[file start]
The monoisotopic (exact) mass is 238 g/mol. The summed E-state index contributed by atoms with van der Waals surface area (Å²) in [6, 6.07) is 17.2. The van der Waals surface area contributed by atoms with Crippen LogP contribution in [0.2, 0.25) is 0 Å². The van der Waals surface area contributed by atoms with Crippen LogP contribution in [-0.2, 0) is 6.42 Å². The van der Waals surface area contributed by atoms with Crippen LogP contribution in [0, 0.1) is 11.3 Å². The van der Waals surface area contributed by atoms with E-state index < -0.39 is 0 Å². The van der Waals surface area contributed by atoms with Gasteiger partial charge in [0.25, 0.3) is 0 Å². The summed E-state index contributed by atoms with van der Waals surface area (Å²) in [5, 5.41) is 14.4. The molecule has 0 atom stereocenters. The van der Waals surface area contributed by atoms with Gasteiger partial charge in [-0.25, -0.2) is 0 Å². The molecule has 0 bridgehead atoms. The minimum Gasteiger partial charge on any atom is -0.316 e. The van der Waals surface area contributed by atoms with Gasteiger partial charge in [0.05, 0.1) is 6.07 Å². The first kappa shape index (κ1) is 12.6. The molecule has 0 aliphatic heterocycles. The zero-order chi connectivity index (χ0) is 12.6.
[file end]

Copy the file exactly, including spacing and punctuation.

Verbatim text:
The monoisotopic (exact) mass is 238 g/mol. The summed E-state index contributed by atoms with van der Waals surface area (Å²) in [6, 6.07) is 17.2. The van der Waals surface area contributed by atoms with Crippen LogP contribution in [0.2, 0.25) is 0 Å². The van der Waals surface area contributed by atoms with Crippen LogP contribution in [-0.2, 0) is 6.42 Å². The van der Waals surface area contributed by atoms with Crippen LogP contribution in [0, 0.1) is 11.3 Å². The van der Waals surface area contributed by atoms with E-state index < -0.39 is 0 Å². The van der Waals surface area contributed by atoms with Gasteiger partial charge in [0.25, 0.3) is 0 Å². The summed E-state index contributed by atoms with van der Waals surface area (Å²) in [5, 5.41) is 14.4. The molecule has 0 atom stereocenters. The van der Waals surface area contributed by atoms with Gasteiger partial charge in [-0.25, -0.2) is 0 Å². The molecule has 0 bridgehead atoms. The minimum Gasteiger partial charge on any atom is -0.316 e. The van der Waals surface area contributed by atoms with Gasteiger partial charge in [0.05, 0.1) is 6.07 Å². The first kappa shape index (κ1) is 12.6. The molecule has 0 aliphatic heterocycles. The zero-order chi connectivity index (χ0) is 12.6.